C. B. Lyall - Magical Repercussions After Helping Witches
CB Lyall grew up in the UK, but has since has lived in New York, India, Belgium and Hong Kong. Despite her undiagnosed childhood dyslexia CB Lyall has published two novels - The Virus of Beauty - Book 1 and The Veil of Corruption - Book 2 in her three-book YA Fantasy Series. As our Author of the Day, she tells us all about The Veil of Corruption.
Please give us a short introduction to what The Veil of Corruption is about.
Wilf hates magic. Witches and wizards are disappearing as the veil spell weaves its way through the Magical Realm. Wilf should be a hero for saving the witches, but instead, he's being accused of causing the spell's corruption. The Witch Council is preparing to hand him over to the wizards. To make matters worse, Wilf and Katryna's attraction is causing Ermentrude to research a vow cure.
What inspired you to write about someone who is accused of corrupting a spell after saving witches?
How could I not include corruption as the series covers the witches' political struggles against a wizard-controlled ruling council? Wilf gained access to unlimited magic in book one, The Virus of Beauty, but doesn’t possess the skills to use magic safely. In trying to save the Veil Spell, he added the wrong type of magic. The result is the spell has developed, and no longer follows its mandate.
Tell us more about Wilf. What makes him tick?
Wilf loves that he’s accepted by his Normal friends and they believe he’s the goal striking superstar the team needs to win the Asia Youth Championship. At home, he feels like a failure. His father, Reginald, doesn’t understand why Wilf refuses to learn how to control and use magic. Wilf wants his father’s approval, but using magic terrifies him, because he thinks he accidentally caused his mother’s death with it.
Why do you write Fantasy? What drew you to the genre?
I had undiagnosed childhood dyslexia and my world-shattering event was having to read aloud in front of the class at aged 8. That year, I used to take the same book out of the library every week until I learned it by heart. It was a book about Fairy Tales. It felt that the book was magical for me, and it saved me. I also love the freedom of writing fantasy and creating my own world and rules.
Besides writing, what other secret skills do you have?
I’m super organized. You must be when you move around the world with three children. I’m also an avid golfer, although I only started playing on a regular basis five years ago. I love it.
Readers say they were captivated right from the start. How did you pull this off?
The beginning of a story is the hardest part. As a writer, this needs the most revisions to hit the right balance between orientating the reader where the story is taking place, who the main character is, and drawing the reader into the story. It’s gratifying when you pull this off and readers tell you it works.
Does creating surreal worlds and enigmatic scenes come with any particular problems? If so, how do you deal with it?
I love creating my own worlds. I have a binder with all the rules of society and magic that I must obey when writing the series. Sometimes it would be easier to disregard the rules to make the story easier to write, but in the long run consistency to how society works it key to making the world believable for readers.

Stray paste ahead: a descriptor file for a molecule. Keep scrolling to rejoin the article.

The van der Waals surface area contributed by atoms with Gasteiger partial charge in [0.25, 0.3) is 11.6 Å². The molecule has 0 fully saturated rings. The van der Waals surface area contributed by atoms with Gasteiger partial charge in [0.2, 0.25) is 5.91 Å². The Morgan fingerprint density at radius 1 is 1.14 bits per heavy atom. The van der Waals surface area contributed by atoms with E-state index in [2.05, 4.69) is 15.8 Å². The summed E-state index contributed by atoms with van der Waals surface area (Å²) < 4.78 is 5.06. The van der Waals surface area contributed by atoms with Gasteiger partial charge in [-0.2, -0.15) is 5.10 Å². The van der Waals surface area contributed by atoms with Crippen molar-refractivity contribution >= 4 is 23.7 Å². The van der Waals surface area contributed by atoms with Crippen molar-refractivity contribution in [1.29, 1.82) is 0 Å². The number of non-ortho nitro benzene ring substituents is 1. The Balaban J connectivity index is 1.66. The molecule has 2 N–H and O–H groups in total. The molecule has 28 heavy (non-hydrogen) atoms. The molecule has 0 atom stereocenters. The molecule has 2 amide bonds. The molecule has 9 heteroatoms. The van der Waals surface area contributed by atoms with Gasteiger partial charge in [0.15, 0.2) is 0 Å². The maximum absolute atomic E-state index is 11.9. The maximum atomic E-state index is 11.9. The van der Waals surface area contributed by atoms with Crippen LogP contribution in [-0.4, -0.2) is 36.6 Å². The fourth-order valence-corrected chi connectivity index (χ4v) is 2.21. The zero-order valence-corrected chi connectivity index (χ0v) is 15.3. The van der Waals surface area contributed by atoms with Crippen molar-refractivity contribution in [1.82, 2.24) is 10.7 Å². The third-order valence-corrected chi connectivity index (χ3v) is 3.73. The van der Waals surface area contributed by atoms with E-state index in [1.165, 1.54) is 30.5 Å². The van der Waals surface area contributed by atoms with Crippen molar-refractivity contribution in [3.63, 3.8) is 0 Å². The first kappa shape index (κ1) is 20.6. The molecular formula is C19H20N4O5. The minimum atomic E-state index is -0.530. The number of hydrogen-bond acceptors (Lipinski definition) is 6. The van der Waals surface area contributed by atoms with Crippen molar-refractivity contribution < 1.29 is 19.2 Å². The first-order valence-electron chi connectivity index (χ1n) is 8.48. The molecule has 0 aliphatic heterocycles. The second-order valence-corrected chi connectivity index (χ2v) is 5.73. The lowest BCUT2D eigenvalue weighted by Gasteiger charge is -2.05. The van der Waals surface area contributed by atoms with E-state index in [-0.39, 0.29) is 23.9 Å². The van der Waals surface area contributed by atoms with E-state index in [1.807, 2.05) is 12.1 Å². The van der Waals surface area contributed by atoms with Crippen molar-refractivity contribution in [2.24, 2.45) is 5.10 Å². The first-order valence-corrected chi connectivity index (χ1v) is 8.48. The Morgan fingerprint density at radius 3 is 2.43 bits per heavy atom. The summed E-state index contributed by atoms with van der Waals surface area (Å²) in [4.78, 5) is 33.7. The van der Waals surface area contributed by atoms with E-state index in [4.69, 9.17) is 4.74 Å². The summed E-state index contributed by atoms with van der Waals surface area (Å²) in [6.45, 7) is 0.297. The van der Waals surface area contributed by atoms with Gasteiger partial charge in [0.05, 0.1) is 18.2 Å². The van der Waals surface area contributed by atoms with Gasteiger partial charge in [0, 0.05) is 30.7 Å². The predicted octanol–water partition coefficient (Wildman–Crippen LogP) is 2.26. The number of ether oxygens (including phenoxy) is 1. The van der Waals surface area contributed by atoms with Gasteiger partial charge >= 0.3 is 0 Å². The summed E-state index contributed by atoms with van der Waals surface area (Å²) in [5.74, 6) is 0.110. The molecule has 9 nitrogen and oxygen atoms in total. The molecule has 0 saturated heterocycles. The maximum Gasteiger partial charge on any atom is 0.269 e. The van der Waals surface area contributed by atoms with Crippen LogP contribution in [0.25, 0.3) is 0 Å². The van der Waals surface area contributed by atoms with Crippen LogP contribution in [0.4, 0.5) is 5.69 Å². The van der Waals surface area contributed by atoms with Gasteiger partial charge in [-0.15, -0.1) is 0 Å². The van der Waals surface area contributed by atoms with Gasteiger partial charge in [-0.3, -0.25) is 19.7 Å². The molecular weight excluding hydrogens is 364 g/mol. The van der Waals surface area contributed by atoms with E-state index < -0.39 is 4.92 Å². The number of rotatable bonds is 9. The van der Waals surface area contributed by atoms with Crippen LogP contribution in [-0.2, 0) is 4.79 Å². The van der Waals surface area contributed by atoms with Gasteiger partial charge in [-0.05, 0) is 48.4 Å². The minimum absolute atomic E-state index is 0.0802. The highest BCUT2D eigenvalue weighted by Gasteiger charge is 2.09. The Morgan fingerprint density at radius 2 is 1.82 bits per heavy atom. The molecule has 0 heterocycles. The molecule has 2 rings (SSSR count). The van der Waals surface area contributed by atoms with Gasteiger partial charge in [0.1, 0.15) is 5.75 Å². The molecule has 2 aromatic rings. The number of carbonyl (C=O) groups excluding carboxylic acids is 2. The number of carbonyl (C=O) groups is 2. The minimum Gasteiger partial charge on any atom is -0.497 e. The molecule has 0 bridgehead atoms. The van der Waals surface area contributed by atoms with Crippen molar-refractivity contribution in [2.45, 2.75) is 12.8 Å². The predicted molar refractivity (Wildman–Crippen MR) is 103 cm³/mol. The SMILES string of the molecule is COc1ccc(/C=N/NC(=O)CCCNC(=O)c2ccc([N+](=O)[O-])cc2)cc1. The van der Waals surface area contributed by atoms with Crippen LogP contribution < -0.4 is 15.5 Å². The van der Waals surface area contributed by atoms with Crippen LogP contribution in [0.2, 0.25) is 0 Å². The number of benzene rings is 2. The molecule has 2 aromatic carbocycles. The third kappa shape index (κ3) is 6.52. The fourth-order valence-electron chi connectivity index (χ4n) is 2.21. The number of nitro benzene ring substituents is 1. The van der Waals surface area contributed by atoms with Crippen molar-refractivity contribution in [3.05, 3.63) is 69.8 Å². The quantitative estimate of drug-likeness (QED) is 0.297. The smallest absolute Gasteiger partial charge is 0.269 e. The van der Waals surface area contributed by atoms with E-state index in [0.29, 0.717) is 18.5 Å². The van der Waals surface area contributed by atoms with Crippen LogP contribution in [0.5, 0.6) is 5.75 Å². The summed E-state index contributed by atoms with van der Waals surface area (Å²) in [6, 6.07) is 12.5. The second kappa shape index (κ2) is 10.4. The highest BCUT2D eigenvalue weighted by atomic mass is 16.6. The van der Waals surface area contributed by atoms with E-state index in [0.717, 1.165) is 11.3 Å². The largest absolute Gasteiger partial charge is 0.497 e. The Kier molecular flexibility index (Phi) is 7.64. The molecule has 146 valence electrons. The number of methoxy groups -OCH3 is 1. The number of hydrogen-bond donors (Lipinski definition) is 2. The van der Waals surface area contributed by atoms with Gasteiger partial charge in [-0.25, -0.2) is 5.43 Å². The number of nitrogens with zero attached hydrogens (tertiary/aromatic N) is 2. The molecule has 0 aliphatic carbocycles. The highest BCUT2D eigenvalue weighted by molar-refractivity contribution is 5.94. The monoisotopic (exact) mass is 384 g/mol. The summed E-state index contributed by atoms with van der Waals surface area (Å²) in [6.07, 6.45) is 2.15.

What did you have the most fun with while writing Veil of Corruption?
I had the most fun with writing the twist and turns of the plot and taking it in unexpected places. I also love writing Ermentrude’s no-nonscience character. She’s a blast.
This is Book 2 of the Virus of Beauty Series. Can it be read as a standalone? How does it tie in with the other books in the series?
I think there are enough details at the beginning of Book 2 that readers can jump in there. The story really continues from the first book to the last. It’s a trilogy with cliffhangers at the end of the first two books.
Do any of your characters ever take off on their own tangent, refusing to do what you had planned for them?
The characters have a life of their own, but usually this is in the early plotting stage. When I sit down to write, we’ve usually agreed on how they’re going to behave through the story.
Does the book have an underlying message? What do you hope readers will take away from this?
The books are about the need for balance in life. No one group should have control over another. This leads to power struggles, corruption, and abuse of privilege.
Do you have any interesting writing habits? What is an average writing day like for you?
I like to write in the afternoon and usually will sit down at 2pm for 3-4 hours on weekdays. I’m a tea drinking and drink gallons while I’m writing.
What are you working on right now?
I’m in the revision stages of the last book in this series, The Vassel of Magic. It will be published in May 2022. I’m excited to hear what readers think of the ending.
Where can our readers discover more of your work or interact with you?
Readers can sign up for my newsletter and find out more about me at cblyall.com I’m also on twitter @cblyall, FB @CarolynBLyall, Instagram @cblyallauthor I also have a few iTunes podcasts: Story_Hub by C. B. Lyall https://podcasts.apple.com/us/podcast/story-hub-with-c-b-lyall/id151000…